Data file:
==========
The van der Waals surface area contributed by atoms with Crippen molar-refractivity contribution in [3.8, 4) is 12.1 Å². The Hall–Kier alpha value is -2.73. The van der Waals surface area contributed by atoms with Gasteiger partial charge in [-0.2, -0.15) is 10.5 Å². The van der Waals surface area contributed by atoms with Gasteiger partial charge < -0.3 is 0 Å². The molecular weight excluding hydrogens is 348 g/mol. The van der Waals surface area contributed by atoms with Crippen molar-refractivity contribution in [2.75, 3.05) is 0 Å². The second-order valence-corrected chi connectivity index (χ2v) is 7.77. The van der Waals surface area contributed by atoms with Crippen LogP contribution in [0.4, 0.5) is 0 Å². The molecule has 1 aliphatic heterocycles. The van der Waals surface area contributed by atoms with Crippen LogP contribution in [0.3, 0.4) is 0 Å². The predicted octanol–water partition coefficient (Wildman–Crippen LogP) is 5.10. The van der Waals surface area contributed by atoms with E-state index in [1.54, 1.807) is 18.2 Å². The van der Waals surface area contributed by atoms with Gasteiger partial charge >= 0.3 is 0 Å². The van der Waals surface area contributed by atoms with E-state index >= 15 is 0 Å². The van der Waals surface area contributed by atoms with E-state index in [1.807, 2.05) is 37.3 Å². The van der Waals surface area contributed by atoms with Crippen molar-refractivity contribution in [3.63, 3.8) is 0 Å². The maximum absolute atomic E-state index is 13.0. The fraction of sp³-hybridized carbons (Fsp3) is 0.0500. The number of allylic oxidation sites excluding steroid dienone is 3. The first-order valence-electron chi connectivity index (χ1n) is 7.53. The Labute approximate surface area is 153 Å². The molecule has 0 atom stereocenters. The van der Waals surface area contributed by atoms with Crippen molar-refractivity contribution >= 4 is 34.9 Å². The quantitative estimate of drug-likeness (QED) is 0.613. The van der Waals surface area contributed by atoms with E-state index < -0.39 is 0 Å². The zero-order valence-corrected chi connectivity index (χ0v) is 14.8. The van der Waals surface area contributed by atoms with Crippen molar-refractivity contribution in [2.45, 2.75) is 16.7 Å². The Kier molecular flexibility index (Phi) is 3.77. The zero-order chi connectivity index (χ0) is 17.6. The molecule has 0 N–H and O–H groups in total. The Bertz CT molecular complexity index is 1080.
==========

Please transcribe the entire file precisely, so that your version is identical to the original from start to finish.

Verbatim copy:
The van der Waals surface area contributed by atoms with Crippen molar-refractivity contribution in [3.8, 4) is 12.1 Å². The Hall–Kier alpha value is -2.73. The van der Waals surface area contributed by atoms with Gasteiger partial charge in [-0.2, -0.15) is 10.5 Å². The van der Waals surface area contributed by atoms with Gasteiger partial charge < -0.3 is 0 Å². The molecular weight excluding hydrogens is 348 g/mol. The van der Waals surface area contributed by atoms with Crippen molar-refractivity contribution in [2.75, 3.05) is 0 Å². The second-order valence-corrected chi connectivity index (χ2v) is 7.77. The van der Waals surface area contributed by atoms with Crippen LogP contribution in [0.4, 0.5) is 0 Å². The molecule has 1 aliphatic heterocycles. The van der Waals surface area contributed by atoms with Crippen LogP contribution in [0.3, 0.4) is 0 Å². The predicted octanol–water partition coefficient (Wildman–Crippen LogP) is 5.10. The van der Waals surface area contributed by atoms with E-state index in [1.54, 1.807) is 18.2 Å². The van der Waals surface area contributed by atoms with Gasteiger partial charge >= 0.3 is 0 Å². The van der Waals surface area contributed by atoms with E-state index >= 15 is 0 Å². The van der Waals surface area contributed by atoms with E-state index in [1.807, 2.05) is 37.3 Å². The van der Waals surface area contributed by atoms with Crippen molar-refractivity contribution in [3.63, 3.8) is 0 Å². The maximum absolute atomic E-state index is 13.0. The fraction of sp³-hybridized carbons (Fsp3) is 0.0500. The number of allylic oxidation sites excluding steroid dienone is 3. The first-order valence-electron chi connectivity index (χ1n) is 7.53. The Labute approximate surface area is 153 Å². The molecule has 0 atom stereocenters. The van der Waals surface area contributed by atoms with Crippen molar-refractivity contribution >= 4 is 34.9 Å². The quantitative estimate of drug-likeness (QED) is 0.613. The van der Waals surface area contributed by atoms with E-state index < -0.39 is 0 Å². The zero-order valence-corrected chi connectivity index (χ0v) is 14.8. The van der Waals surface area contributed by atoms with Crippen molar-refractivity contribution in [2.45, 2.75) is 16.7 Å². The Kier molecular flexibility index (Phi) is 3.77. The zero-order chi connectivity index (χ0) is 17.6. The molecule has 0 N–H and O–H groups in total. The Bertz CT molecular complexity index is 1080.